Treasury reveals it has increased rate at which authorities can borrow money

council housing

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Councils have pledged to replace obsolete 1960s and 70s blocks with new homes

Council housebuilding projects may have to be cancelled following a government announcement that it is increasing the interest rate at which councils can borrow to fund their schemes.

The Treasury wrote to council finance chiefs last week to say that the rate of interest charged for money raised under the Public Works Loan Board (PWLB) was going up to 1% above the government’s cost of borrowing.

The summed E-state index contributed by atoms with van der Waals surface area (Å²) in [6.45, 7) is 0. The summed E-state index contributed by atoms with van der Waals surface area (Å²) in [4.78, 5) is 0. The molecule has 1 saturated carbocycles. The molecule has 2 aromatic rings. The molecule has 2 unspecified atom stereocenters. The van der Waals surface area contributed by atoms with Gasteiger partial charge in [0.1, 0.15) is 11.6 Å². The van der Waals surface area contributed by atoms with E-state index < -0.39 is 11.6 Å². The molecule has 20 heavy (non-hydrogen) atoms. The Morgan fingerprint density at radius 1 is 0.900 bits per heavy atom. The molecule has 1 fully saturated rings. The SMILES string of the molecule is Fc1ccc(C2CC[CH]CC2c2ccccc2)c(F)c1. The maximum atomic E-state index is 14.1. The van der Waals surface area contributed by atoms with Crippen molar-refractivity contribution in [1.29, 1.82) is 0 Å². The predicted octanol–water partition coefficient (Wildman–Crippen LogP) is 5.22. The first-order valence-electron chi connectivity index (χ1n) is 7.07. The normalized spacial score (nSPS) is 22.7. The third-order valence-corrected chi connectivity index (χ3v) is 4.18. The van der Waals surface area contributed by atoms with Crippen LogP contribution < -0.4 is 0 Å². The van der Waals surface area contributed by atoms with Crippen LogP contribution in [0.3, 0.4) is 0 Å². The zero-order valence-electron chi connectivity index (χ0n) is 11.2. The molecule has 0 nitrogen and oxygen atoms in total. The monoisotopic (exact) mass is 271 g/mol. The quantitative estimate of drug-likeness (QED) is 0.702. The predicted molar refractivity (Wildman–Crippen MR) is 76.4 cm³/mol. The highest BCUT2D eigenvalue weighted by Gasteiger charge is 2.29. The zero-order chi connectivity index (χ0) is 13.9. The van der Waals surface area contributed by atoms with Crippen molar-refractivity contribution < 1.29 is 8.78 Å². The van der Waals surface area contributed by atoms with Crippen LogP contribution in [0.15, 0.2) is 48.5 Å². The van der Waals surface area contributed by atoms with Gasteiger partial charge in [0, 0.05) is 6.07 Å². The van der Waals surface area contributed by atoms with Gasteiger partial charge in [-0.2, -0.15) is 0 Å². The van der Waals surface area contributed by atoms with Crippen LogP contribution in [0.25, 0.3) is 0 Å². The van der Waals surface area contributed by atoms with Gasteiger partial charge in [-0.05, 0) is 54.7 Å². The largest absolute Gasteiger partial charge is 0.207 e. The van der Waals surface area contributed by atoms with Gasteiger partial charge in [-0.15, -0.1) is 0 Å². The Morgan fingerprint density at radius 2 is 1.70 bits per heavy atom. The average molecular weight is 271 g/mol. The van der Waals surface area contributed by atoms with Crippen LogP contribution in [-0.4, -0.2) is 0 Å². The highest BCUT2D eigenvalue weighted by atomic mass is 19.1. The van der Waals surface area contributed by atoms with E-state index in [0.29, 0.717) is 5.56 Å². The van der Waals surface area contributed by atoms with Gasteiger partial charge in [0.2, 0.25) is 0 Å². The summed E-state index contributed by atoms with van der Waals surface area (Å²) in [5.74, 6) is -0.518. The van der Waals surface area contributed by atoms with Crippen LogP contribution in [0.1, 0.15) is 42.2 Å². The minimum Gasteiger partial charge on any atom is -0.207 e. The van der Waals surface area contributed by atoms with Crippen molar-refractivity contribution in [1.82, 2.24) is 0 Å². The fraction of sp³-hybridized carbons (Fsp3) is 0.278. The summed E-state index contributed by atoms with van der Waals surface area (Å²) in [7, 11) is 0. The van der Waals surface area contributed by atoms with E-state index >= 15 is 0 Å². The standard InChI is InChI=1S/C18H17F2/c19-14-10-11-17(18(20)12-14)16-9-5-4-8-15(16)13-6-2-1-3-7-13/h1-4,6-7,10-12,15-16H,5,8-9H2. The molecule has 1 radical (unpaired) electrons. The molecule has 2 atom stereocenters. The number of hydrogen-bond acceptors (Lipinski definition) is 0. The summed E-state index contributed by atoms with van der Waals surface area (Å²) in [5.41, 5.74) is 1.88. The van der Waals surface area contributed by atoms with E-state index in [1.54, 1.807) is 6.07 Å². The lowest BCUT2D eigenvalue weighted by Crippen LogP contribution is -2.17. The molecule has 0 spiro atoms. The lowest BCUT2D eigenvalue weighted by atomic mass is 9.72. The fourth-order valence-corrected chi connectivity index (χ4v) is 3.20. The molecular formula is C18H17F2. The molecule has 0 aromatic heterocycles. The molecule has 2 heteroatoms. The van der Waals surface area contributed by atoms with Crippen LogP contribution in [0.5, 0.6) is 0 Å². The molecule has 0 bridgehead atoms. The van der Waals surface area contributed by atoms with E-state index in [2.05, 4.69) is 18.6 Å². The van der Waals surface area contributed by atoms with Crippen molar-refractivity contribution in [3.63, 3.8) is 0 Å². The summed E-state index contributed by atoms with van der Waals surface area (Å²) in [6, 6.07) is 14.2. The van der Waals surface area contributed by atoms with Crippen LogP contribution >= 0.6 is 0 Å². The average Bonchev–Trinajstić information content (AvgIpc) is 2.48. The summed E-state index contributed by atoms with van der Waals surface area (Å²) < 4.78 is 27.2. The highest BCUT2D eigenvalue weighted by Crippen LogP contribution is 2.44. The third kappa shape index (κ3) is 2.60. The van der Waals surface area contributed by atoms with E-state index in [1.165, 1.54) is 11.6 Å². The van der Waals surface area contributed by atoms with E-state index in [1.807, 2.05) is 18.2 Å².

The Local Government Association responded with a statement saying the news could add £70m a year to the cost of local authority borrowing, and put authorities’ nascent council housebuilding programmes, funded with PWLB money, at risk.

A spokesperson for the Local Government Association said the cost hike “presents a real risk that capital schemes, including vital council house building projects, will cease to be affordable and may have to be cancelled as a result”.

A number of councils have announced plans to expand housebuilding programmes following former prime minister Theresa May’s decision to scrap the cap on local authority borrowing.

Last week, a £14m council housing project called Gildsmith Street won this year’s Stirling prize. Main contractor on the Norwich job was local firm RG Carter.